Ben Forman Research Director, MassINC

Benjamin Forman is MassINC’s research director. He coordinates the development of the organization’s research agenda and oversees production of research reports. Ben has authored a number of MassINC publications and he speaks frequently to organizations and media across Massachusetts. With a background in urban revitalization and sustainable growth and development, he is uniquely suited to the organization’s focus on strong communities and economic security.

Prior to joining MassINC in 2008, Ben oversaw strategic planning for the District of Columbia Department of Parks and Recreation, a large agency providing critical services to youth and families in neighborhoods throughout the city. He also worked as a research assistant at the Brookings Institution Metropolitan Policy Program in Washington, DC and Nathan Associates, a global economic development consulting firm.

As a graduate student, Ben was awarded a Rappaport Public Policy Fellowship and served in the City of New Bedford’s planning department. He also worked as a graduate research assistant on a multi-year longitudinal analysis measuring the impact of new information technologies on neighborhood social networks.

Ben graduated from Trinity College, Hartford in 1999 with a bachelor’s degree in economics. In 2004, he completed his master’s degree in city planning at the Massachusetts Institute of Technology. He lives in Boston with his wife Anne and two daughters, Eloise and Cecily.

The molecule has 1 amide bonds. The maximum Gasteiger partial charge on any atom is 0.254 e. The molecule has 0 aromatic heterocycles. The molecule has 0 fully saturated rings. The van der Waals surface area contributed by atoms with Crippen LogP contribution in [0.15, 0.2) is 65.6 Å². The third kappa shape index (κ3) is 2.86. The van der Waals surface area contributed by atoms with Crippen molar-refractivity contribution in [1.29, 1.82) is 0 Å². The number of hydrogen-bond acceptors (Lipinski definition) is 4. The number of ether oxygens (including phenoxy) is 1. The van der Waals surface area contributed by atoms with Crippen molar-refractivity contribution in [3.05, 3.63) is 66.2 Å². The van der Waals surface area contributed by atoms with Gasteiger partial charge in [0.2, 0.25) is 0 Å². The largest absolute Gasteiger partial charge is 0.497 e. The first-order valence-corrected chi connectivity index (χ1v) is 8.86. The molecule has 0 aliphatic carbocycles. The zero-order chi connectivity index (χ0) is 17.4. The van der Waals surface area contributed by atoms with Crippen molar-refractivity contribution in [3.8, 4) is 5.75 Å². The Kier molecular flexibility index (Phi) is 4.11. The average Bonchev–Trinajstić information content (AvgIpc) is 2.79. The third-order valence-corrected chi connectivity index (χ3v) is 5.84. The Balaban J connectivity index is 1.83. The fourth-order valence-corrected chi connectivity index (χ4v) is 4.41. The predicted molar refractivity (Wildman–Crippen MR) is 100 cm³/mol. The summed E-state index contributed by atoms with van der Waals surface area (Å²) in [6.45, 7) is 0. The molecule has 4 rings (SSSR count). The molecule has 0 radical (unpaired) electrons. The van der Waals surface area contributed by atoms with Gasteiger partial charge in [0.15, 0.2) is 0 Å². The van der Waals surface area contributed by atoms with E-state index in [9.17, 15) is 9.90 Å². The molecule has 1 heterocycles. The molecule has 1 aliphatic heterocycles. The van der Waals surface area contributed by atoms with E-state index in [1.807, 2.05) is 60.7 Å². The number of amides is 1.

ARTICLES By Ben Forman

The Public’s Take on Education Accountability

Results from a Survey of Massachusetts Voters

Understanding public opinion on education account- ability is crucial as policymakers work to implement the Every Student Succeeds Act (ESSA), the 2015 federal law that replaces No Child Left Behind (NCLB). MassINC partnered with The MassINC Polling Group to learn more about how voters throughout the Commonwealth feel about efforts to assess student learning, measure

Accurately measuring a school’s contribution to student growth

ESSA Strategy Call

Our first weekly ESSA Strategy Call focused on Gateway City priority 1: A formal accountability system that creates a level playing field for urban districts when describing performance by isolating each school’s contribution to student learning.  Accurately capturing school performance is largely about the model Massachusetts adopts to statistically control for demographic variation across schools.

Next Generation Education Accountability in Lowell

Recapping our Second Community Conversation

Gateway City leaders from the Merrimack Valley gathered yesterday for a conversation on the power of education accountability, and how change brought about by the impending implementation of the Every Student Succeeds Act (ESSA) can help advance the Gateway City vision for educational excellence. While many themes similar to those surfaced in Worcester were discussed, here are

Voters Support the Changes to Accountability Envisioned by Gateway City Leaders

Survey of registered voters in Massachusetts